Come on Cycling Australia; this was an international event. It has been, and will continue to be, the subject of further international commentary. I hope – despite the comments of my on line friend – that our international audience was not impacted by a lack of information or and abundance of mis-information. Either is embarrassing.

I have some good friends at Cycling Australia and Cycling Victoria who I’m sure do a great job. They are large organisations with growing profiles. That’s not an excuse for stuffing things up but a reason for getting them right. I hope Australia’s next 1 hour record event is managed a little differently.

Bragging about the B24


I’ll tell you up front that the B24 mountain bike race is the idea of a couple of my really good mates. They thought of the concept, established the race and now work their arses off to run it. Last weekend was the second iteration. It’s also in my beautiful Bright; so yes… there is a certain amount of bias in my thinking. But I’ve felt compelled to write something quite independently because I think it’s such an amazing concept for a race.  It’s just not normal and I reckon more people need to know about it.

The marketing line the guys are using, quite appropriately, is this:

“The B24 has been borne out of a vision that brings mountain biking, the town and the tracks together to create the ideal location for a 24hr race.”

It’s very easy to gloss over that line but when you think about it, the concept is quite fantastic if you compare the B24 with any other 24 hour mountain bike race in Australia, past or present.

They all run out of paddocks; big ones, granted; and paddocks with a lots of good stuff in them and usually in very nice places – but paddocks nonetheless. None of them are right in the vicinity of a perfectly equipped town such as Bright; walking (or rolling) distance to everything you need and right next door to really good accommodation.

home1For the second year in a row I’ve stayed at Jo and Gordo’s in one of their Pioneer Garden Cottages.  It’s really good value accommodation in a gorgeous location only a hundred metres from race transition.  So, rather than crawling dirty back into your tent in a cold paddock between laps, you can go back to your unit, have a shower and lie down on a real bed whilst you wait to go out and punish yourself again (if that’s infact the format of racing you have chosen).  And if you choose to race the Esprit de Corps format – and you choose to sleep through the night – you’re very close to the track when you choose to get out and smash out another couple of laps.  Brilliant… it really is brilliant.

And speaking of Esprit de Corps, I had never really thought about it properly until I found myself unexpectedly competing in the category last weekend; for 3.6 kilometres anyway. You get to ride just as much as you would in a traditional 24 hour team but you do the riding when and with whom you want.  It’s explained here on the website but I reckon there are a number of advantages I hadn’t really thought of:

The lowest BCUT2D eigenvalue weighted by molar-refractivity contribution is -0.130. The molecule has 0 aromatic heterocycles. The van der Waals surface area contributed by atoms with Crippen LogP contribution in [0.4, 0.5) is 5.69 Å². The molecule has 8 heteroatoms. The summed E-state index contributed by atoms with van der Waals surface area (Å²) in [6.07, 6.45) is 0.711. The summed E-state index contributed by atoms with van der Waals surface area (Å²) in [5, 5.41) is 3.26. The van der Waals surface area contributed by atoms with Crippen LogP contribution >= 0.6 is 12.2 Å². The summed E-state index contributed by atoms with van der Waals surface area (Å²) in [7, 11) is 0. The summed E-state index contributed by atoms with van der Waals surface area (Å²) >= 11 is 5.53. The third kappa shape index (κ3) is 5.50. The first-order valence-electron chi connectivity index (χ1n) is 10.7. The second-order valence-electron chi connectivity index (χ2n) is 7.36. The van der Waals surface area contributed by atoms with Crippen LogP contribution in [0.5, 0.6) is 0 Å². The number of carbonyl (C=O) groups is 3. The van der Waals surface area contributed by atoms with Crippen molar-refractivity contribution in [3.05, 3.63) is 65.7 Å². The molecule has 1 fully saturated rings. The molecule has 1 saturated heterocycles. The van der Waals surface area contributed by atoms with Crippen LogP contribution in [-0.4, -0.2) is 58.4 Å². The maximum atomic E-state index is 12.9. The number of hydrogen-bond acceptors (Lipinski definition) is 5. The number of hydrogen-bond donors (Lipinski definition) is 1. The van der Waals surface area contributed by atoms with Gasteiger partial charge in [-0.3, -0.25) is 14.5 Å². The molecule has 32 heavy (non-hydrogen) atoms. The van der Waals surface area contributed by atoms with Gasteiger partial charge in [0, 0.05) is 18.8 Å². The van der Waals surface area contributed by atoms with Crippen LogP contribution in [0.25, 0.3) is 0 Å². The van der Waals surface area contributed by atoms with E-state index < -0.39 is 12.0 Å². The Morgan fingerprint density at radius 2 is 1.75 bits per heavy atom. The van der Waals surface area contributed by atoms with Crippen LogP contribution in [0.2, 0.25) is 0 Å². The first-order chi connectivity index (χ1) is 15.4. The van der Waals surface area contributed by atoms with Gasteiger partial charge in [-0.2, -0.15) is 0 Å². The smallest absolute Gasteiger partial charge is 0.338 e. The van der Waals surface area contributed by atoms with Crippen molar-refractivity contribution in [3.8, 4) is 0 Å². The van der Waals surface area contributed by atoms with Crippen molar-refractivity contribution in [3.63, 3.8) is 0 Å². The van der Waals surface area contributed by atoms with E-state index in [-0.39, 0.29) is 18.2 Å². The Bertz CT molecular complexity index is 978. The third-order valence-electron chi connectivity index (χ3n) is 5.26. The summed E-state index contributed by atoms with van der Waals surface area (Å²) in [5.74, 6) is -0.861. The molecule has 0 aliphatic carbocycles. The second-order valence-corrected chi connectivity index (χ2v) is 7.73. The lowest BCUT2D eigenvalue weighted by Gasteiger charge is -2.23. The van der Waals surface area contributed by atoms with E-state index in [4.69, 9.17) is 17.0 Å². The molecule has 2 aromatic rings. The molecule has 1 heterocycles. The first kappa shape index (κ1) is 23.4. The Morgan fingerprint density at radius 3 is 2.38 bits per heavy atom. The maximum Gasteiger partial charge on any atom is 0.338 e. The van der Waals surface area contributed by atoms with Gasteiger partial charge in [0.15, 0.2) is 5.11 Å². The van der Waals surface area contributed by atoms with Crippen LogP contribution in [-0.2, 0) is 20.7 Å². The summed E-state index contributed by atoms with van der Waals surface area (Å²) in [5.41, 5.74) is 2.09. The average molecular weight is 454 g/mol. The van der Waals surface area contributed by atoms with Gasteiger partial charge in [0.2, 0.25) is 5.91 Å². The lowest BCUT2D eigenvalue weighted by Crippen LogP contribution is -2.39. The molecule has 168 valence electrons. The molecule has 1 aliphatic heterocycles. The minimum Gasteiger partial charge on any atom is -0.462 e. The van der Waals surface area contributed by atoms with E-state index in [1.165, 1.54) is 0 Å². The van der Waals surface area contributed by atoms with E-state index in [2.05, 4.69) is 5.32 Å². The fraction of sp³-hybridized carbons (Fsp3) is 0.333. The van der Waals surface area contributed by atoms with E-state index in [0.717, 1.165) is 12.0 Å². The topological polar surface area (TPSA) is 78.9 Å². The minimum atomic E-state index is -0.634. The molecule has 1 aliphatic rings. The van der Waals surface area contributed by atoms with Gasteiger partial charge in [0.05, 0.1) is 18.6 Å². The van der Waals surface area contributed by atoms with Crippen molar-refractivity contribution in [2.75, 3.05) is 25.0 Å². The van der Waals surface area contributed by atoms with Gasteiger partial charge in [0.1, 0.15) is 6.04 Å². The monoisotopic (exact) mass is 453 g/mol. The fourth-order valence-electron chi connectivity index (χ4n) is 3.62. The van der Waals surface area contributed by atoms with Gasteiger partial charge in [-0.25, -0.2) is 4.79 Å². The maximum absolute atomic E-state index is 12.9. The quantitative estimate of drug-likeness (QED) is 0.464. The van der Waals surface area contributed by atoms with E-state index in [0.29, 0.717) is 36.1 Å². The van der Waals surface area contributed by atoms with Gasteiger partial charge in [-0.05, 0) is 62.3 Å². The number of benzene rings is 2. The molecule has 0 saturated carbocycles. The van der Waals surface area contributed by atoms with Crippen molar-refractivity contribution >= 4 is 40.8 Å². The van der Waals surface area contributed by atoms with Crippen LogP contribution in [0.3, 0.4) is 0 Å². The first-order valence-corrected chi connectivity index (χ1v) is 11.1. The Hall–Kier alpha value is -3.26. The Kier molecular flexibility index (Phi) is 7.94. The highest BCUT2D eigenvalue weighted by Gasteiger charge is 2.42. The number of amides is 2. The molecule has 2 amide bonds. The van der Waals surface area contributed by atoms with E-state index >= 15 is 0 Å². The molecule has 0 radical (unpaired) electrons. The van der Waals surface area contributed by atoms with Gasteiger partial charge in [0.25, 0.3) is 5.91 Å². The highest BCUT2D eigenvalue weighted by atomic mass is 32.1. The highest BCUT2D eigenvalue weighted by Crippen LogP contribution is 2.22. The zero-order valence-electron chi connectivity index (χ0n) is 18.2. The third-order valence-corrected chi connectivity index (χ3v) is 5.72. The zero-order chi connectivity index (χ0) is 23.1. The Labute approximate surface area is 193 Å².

• You don’t have to start on the gun – you can wait for a while, then start free and clear of other riders to either enjoy your lap as a team or ride free and fast, without your speed being determined by the pack.
  • You can do a social team lap, then smash out a couple of fast ones to test your own pace, throw in a night lap, have a good sleep.
  • Alternatively, you can start out on a nice casual team lap, ride 3.6 kilometres, offer your team-mates a few tips from your deep and wide experience, then ditch it off a log, break a rib or two and spend the day with Feisal.
  • You can ALL do the dawn lap rather than fight about it (because it is such an amazing experience).
  • You can allow the awesome environment of Bright and the amazing atmosphere of mountain bike racing to last for two whole days, soak it up when you’re off the bike and still have an absolute ball on what I reckon are amongst the best trails in Australia (without the stress of accurate timing of mates’ laps, quick transitions and quicker-than-you’d like breaks).

That last point is seriously good. So often I go to mountain bike races and, because I’m competing seriously, I miss out on enjoying the atmosphere and social advantages of mountain bike racing.  The B24 lets you do that as well as race and compete seriously; and the set-up and sponsors are so good that there’s heaps to do, bikes to demo and beer to drink.

So if you’re serious about your mountain bike racing, the B24 is for you.  If you’re semi-serious and want to have a good time as well as show everyone how bloody fast you can go without crashing, the B24 is for you.  If you’re brand-new to mountain biking and like having a good time in one of the most beautiful towns on earth, the B24 is for you.  To be part of this event is a privilege and despite my bias to my mates and my town, Bright, I write this impartially because I so absolutely think that more people need to know about it and be part of it.  If you’re not, you’re really missing out on something good.

(Some photos follow but don’t leave without watching the really well produced video below… it really tells the story of a fun race and a fun weekend.)


Thule B24 2014 from Hand Cut Productions on Vimeo.